As the country prepares to endure more political and financial volatility, commercial real estate executives cite rising interest rates and the end of the current growth cycle as their lead concerns for the industry this year, according to Seyfarth Shaw’s 4th annual Real Estate Market Sentiment Survey. This focus on real estate fundamentals is best understood in the context of legislative gridlock and serious business threats, on the one hand, and new investment opportunities in opportunity zones, the cannabis business, and coworking spaces, on the other.
From a divided congress to cannabis investment to new coworking spaces, Seyfarth Shaw’s 2019 Survey examines the industry’s current market sentiment:
Fed Chief Takes Charge: To little surprise, given Fed Chairman Jerome Powell’s announcement to raise interest rates in December 2018, only 6 percent of respondents surveyed in January 2019 expect three rate increases in 2019, down from 37 percent last year. President Trump’s public distaste for interest rate hikes may also play a part in respondents’ sentiment. However, as in every previous year of the survey, respondents are tremendously hawkish — as 91 percent expect at least one increase this year.
Cannabis Caution: The great majority of respondents (85 percent) do not plan on investing in the cannabis industry in 2019. Of substantial legal concern to companies pondering investment, marijuana is still considered a Schedule I drug by the Federal Government. With a patchwork of existing state cannabis laws and no legislative movement federally, banks continue to place limits on credit, thus complicating investment opportunities.
Coworking Confusion: 70 percent of commercial real estate executives report no increased investment in coworking spaces in 2019, notwithstanding the explosive growth of this product over the last few years. This survey response raises more questions than answers about the future of coworking: Is the industry facing a saturated market or are most businesses already in the coworking game?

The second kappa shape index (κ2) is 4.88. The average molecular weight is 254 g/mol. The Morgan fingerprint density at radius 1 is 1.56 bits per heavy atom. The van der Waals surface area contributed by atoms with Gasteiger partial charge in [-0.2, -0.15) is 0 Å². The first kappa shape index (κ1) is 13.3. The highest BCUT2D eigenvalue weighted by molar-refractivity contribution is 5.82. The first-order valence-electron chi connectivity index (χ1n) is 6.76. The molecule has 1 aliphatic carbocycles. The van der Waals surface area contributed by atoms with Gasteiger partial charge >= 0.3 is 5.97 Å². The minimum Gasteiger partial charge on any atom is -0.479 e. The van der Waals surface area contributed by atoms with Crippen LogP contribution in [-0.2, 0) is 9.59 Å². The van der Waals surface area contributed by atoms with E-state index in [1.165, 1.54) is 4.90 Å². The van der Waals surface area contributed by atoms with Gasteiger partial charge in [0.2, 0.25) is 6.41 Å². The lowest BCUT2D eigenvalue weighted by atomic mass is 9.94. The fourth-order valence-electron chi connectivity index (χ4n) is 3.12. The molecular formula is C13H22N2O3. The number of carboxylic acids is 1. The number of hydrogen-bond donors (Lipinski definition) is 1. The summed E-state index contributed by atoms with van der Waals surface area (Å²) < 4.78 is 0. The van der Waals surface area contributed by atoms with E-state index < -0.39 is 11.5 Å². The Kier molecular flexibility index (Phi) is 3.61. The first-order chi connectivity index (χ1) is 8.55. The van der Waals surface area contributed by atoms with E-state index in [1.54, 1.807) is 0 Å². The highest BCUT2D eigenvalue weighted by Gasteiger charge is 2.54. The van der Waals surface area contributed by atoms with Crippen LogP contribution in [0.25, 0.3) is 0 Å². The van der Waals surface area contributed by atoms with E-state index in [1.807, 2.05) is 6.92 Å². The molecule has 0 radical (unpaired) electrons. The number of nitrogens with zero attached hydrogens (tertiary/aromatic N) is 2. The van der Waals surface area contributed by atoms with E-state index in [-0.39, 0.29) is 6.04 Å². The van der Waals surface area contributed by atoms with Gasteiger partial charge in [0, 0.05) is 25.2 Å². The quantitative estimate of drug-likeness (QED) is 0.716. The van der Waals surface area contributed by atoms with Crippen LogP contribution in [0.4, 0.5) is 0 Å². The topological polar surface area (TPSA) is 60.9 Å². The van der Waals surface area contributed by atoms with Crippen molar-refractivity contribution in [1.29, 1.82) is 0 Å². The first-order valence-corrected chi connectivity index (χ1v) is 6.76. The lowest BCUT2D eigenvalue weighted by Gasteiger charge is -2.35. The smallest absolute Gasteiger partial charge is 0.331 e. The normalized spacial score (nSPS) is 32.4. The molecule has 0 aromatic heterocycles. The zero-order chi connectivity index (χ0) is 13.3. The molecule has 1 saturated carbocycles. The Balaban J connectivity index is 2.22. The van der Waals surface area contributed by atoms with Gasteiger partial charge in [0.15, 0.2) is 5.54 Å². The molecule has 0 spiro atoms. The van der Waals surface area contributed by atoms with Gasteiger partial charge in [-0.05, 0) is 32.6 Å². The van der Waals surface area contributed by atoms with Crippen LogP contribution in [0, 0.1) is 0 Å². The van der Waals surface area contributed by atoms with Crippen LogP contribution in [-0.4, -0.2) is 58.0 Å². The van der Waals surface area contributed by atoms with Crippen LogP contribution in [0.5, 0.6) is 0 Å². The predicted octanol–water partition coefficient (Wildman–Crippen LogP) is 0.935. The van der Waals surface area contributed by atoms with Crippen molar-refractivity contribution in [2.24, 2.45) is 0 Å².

Cyberattack Awareness: Concern for cyberattacks grew by over 20 percent in the last year. As news outlets continue to publish stories about large cyberattacks on notable brand companies, the real estate industry has taken notice of its vulnerability.
House Divided: The political landscape dramatically changed as of 2019, and President Trump faces a new power dynamic in Washington for the remainder of his first term. However, this shift doesn’t seem to bother half the industry who report it will have no impact on the market. Only 37 percent believe the blue wave in the House will have a negative impact. In 2017, over two-thirds of respondents believed that the Trump Administration would have a positive impact on the market and one-third named Donald Trump the best presidential candidate for the industry in the firm’s inaugural survey back in 2016.
End in Sight: Survey respondents are clearly indicating the industry’s general sentiment that all good things must come to an end. The end of the current growth cycle, a new concern for a potential recession, and a continued fear of rising interest rates round out the top three concerns of 2019. The commercial real estate industry appears insusceptible to the turbulent political and financial news of the day as political risk, increased investigations and possible impeachment, and stock market volatility finish near the bottom of this year’s list of concerns.
Tax Opportunities: Nearly one-third of survey respondents (32 percent) indicate that they will be taking advantage of the federal opportunity zone program as either an investor or sponsor in 2019. Of that group, almost one-third of real estate executives (32 percent) are investing in opportunity zones as a new source of investment capital, while another 25 percent plan to utilize the program as a way to defer current taxable gains